Bobby Bonilla Day just passed, an annual occurrence that lives in infamy for many Mets fans. Every July 1, from 2011 through 2035, the former outfielder gets a check for about $1.19 million, under the deal he made with the team in 2000—a year after he’d batted .160—to buy out his contract. That Bonilla will receive a total of $29.8 million for not playing, to satisfy the $5.9 million owed him two decades ago, is especially galling.
This story is annual fodder for the sports pages, but what’s it doing in Barron’s? It helps demonstrate the most basic concept of finance—the time value of money—and how the Bonilla deal relates to the nation’s public pensions.
To start off, the Mets faithful’s contempt for Bonilla’s deal isn’t entirely deserved. He’s also getting $500,000 a year from the Baltimore Orioles under a similar deal. But more basically, most baseball fans, for all their devotion to increasingly abstruse statistics, don’t understand the time value of money.
That term describes the difference between the value of a dollar today and a dollar in the future, based on the interest rate that can be earned on that money. Assuming a rate of 10%, $1.00 received in one year has a present value of 91 cents. A dollar in two years discounted at 10% has a present value of 83 cents, and so on.
Given this, it takes fewer dollars today to meet future obligations if they can be invested at a higher rate of return. In Bonilla’s case, at 8%, he was able to pocket more than five times as much by waiting, rather than getting paid upfront. That was reasonable in 2000, when 8% was what investment-grade corporate bonds were yielding.
In a current example of the magic conjured by the time value of money, Connecticut has begun to award $3,200 in “baby bonds” to children born to mothers covered by Medicaid, with the estimable aim of narrowing the generational wealth gap. When the kids turn 18, the bonds will be worth about $11,000, which can be used for education, buying a home, or starting a business in the state. The bonds’ yield will be the same assumed return as Connecticut’s pension fund, 6.9%.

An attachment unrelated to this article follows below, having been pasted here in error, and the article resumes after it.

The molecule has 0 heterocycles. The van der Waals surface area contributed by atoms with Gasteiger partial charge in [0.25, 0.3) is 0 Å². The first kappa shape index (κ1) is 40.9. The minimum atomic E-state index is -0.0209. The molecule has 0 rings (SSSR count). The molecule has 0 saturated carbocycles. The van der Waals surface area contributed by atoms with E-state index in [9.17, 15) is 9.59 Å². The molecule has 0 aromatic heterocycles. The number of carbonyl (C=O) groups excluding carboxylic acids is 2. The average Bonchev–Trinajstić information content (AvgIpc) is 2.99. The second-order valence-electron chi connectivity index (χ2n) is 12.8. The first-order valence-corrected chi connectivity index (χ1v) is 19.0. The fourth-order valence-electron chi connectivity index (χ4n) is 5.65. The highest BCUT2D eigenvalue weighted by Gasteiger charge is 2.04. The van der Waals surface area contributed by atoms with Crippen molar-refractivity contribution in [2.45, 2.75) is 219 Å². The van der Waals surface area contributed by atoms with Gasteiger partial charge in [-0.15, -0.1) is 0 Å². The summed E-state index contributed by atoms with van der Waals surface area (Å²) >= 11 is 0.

But that 6.9% projection now far exceeds yields on corporate bonds, pension funds’ traditional mainstay investment. The
iShares iBoxx $ Investment Grade Corporate Bond
exchange-traded fund (ticker: LQD) yields 2.19%, while its counterpart, the
iShares iBoxx $ High Yield Corporate Bond
ETF (HYG), scarcely lives up to its name, with a mere 3.33% yield.
The good news is that the 100 largest public pension plans, boosted by last year’s huge stock market recovery, were 79% funded at the end of the first quarter, according to Milliman, a benefits consultancy. That was up from 78.6% on Dec. 31 and just 66% at the end of 2020’s second quarter, following the market’s pandemic plunge.
But those aggregate numbers include wide variances. According to data from the Center for Retirement Research at Boston College cited by the Municipal Market Analytics newsletter, the top one-third of public plans are 93% funded and improving, the middle third is 74% funded and holding steady, and the bottom third is at 54% and deteriorating.
Investment returns play a huge role for retirees, given that they account for about 61% of the revenue that the funds pay out, according to the National Association of State Retirement Administrators. “The investment return assumption is the single most consequential of all actuarial assumptions in terms of its effects on a pension plan’s finances. The sustained period of low interest rates since 2009, combined with lower projected returns for most asset classes, has caused many public pension plans to reduce their long-term expected investment returns,” a report by the group says.
The median assumed return currently is 7%, according to Nasra, which is above the median investment return of 6.70% over the 20 years ended 2020. With bond yields at historic lows and stock prices at record highs, the chances are that future returns will be lower. According to a report from the American Legislative Exchange Council, those unfunded liabilities for state-run pension plans total $5.82 trillion, an average of $17,748 per person across the nation. Lower returns would widen that huge gap.
As for Mets fans, all they have to worry about is their team once again blowing its lead in the National League East as it heads into the baseball season’s second half.
Write to Randall W. Forsyth at [email protected]